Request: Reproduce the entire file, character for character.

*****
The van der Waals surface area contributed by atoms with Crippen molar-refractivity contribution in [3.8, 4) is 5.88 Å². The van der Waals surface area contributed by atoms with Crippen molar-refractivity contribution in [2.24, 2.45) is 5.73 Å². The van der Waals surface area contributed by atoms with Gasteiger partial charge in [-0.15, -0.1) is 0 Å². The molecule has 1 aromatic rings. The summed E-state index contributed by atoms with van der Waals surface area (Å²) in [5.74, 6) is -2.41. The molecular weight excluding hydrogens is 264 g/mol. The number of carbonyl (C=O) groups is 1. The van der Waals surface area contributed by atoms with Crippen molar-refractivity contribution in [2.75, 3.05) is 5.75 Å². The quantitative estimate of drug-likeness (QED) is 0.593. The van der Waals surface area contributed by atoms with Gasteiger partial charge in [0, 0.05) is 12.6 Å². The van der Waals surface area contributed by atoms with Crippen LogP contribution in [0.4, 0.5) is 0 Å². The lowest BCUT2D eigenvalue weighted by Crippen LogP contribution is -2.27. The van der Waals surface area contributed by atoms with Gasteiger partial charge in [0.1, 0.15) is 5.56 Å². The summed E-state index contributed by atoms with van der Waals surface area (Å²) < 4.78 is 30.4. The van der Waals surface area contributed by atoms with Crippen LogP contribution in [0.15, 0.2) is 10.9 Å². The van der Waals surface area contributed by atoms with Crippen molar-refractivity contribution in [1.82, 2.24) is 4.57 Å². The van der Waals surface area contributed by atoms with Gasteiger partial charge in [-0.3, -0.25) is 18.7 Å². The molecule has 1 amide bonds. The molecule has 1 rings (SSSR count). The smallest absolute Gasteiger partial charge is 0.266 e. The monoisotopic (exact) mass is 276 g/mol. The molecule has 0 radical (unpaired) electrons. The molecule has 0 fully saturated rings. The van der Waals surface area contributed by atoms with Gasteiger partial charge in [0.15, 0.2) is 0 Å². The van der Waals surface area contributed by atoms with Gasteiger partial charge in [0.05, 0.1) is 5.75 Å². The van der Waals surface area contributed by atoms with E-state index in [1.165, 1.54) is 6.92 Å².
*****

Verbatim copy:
The van der Waals surface area contributed by atoms with Crippen molar-refractivity contribution in [3.8, 4) is 5.88 Å². The van der Waals surface area contributed by atoms with Crippen molar-refractivity contribution in [2.24, 2.45) is 5.73 Å². The van der Waals surface area contributed by atoms with Gasteiger partial charge in [-0.15, -0.1) is 0 Å². The molecule has 1 aromatic rings. The summed E-state index contributed by atoms with van der Waals surface area (Å²) in [5.74, 6) is -2.41. The molecular weight excluding hydrogens is 264 g/mol. The number of carbonyl (C=O) groups is 1. The van der Waals surface area contributed by atoms with Crippen molar-refractivity contribution in [2.75, 3.05) is 5.75 Å². The quantitative estimate of drug-likeness (QED) is 0.593. The van der Waals surface area contributed by atoms with Gasteiger partial charge in [0, 0.05) is 12.6 Å². The van der Waals surface area contributed by atoms with Crippen LogP contribution in [0.4, 0.5) is 0 Å². The lowest BCUT2D eigenvalue weighted by Crippen LogP contribution is -2.27. The van der Waals surface area contributed by atoms with Gasteiger partial charge in [0.1, 0.15) is 5.56 Å². The summed E-state index contributed by atoms with van der Waals surface area (Å²) < 4.78 is 30.4. The van der Waals surface area contributed by atoms with Crippen LogP contribution in [0.15, 0.2) is 10.9 Å². The van der Waals surface area contributed by atoms with Crippen molar-refractivity contribution in [1.82, 2.24) is 4.57 Å². The van der Waals surface area contributed by atoms with Gasteiger partial charge in [-0.3, -0.25) is 18.7 Å². The molecule has 1 amide bonds. The molecule has 1 rings (SSSR count). The smallest absolute Gasteiger partial charge is 0.266 e. The monoisotopic (exact) mass is 276 g/mol. The molecule has 0 radical (unpaired) electrons. The molecule has 0 fully saturated rings. The van der Waals surface area contributed by atoms with Gasteiger partial charge in [0.15, 0.2) is 0 Å². The van der Waals surface area contributed by atoms with Gasteiger partial charge in [0.05, 0.1) is 5.75 Å². The van der Waals surface area contributed by atoms with E-state index in [1.165, 1.54) is 6.92 Å².